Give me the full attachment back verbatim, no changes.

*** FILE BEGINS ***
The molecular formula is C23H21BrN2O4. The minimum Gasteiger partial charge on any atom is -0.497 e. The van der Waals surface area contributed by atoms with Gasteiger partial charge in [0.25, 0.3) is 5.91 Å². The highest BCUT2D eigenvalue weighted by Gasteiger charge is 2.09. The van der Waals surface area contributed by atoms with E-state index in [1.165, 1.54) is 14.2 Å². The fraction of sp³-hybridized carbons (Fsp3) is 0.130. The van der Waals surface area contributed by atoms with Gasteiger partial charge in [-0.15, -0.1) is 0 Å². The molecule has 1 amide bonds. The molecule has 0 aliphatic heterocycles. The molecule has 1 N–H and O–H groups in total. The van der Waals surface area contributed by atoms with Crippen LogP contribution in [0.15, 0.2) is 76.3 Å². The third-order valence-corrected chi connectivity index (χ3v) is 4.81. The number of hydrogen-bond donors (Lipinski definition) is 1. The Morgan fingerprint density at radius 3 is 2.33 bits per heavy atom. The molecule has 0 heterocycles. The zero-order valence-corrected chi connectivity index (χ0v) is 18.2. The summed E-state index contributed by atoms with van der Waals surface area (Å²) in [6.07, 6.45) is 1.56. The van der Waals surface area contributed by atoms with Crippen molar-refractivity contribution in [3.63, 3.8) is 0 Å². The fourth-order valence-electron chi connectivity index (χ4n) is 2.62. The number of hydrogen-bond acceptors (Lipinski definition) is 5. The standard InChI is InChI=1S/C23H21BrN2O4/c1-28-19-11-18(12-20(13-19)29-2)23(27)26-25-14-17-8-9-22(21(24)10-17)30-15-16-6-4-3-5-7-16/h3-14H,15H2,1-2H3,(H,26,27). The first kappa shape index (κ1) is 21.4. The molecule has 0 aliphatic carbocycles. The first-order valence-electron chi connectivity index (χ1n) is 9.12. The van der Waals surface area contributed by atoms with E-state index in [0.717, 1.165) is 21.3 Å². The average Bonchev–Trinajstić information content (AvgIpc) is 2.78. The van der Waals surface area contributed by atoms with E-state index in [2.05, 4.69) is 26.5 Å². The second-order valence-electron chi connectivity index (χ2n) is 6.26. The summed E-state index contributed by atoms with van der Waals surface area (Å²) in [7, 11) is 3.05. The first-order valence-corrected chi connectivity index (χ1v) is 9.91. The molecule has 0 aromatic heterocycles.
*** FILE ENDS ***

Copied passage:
The molecular formula is C23H21BrN2O4. The minimum Gasteiger partial charge on any atom is -0.497 e. The van der Waals surface area contributed by atoms with Gasteiger partial charge in [0.25, 0.3) is 5.91 Å². The highest BCUT2D eigenvalue weighted by Gasteiger charge is 2.09. The van der Waals surface area contributed by atoms with E-state index in [1.165, 1.54) is 14.2 Å². The fraction of sp³-hybridized carbons (Fsp3) is 0.130. The van der Waals surface area contributed by atoms with Gasteiger partial charge in [-0.15, -0.1) is 0 Å². The molecule has 1 amide bonds. The molecule has 0 aliphatic heterocycles. The molecule has 1 N–H and O–H groups in total. The van der Waals surface area contributed by atoms with Crippen LogP contribution in [0.15, 0.2) is 76.3 Å². The third-order valence-corrected chi connectivity index (χ3v) is 4.81. The number of hydrogen-bond donors (Lipinski definition) is 1. The Morgan fingerprint density at radius 3 is 2.33 bits per heavy atom. The molecule has 0 heterocycles. The zero-order valence-corrected chi connectivity index (χ0v) is 18.2. The summed E-state index contributed by atoms with van der Waals surface area (Å²) in [6.07, 6.45) is 1.56. The van der Waals surface area contributed by atoms with Crippen molar-refractivity contribution in [3.63, 3.8) is 0 Å². The fourth-order valence-electron chi connectivity index (χ4n) is 2.62. The number of hydrogen-bond acceptors (Lipinski definition) is 5. The standard InChI is InChI=1S/C23H21BrN2O4/c1-28-19-11-18(12-20(13-19)29-2)23(27)26-25-14-17-8-9-22(21(24)10-17)30-15-16-6-4-3-5-7-16/h3-14H,15H2,1-2H3,(H,26,27). The first kappa shape index (κ1) is 21.4. The molecule has 0 aliphatic carbocycles. The first-order valence-electron chi connectivity index (χ1n) is 9.12. The van der Waals surface area contributed by atoms with E-state index in [0.717, 1.165) is 21.3 Å². The average Bonchev–Trinajstić information content (AvgIpc) is 2.78. The van der Waals surface area contributed by atoms with E-state index in [2.05, 4.69) is 26.5 Å². The second-order valence-electron chi connectivity index (χ2n) is 6.26. The summed E-state index contributed by atoms with van der Waals surface area (Å²) in [7, 11) is 3.05. The first-order valence-corrected chi connectivity index (χ1v) is 9.91. The molecule has 0 aromatic heterocycles.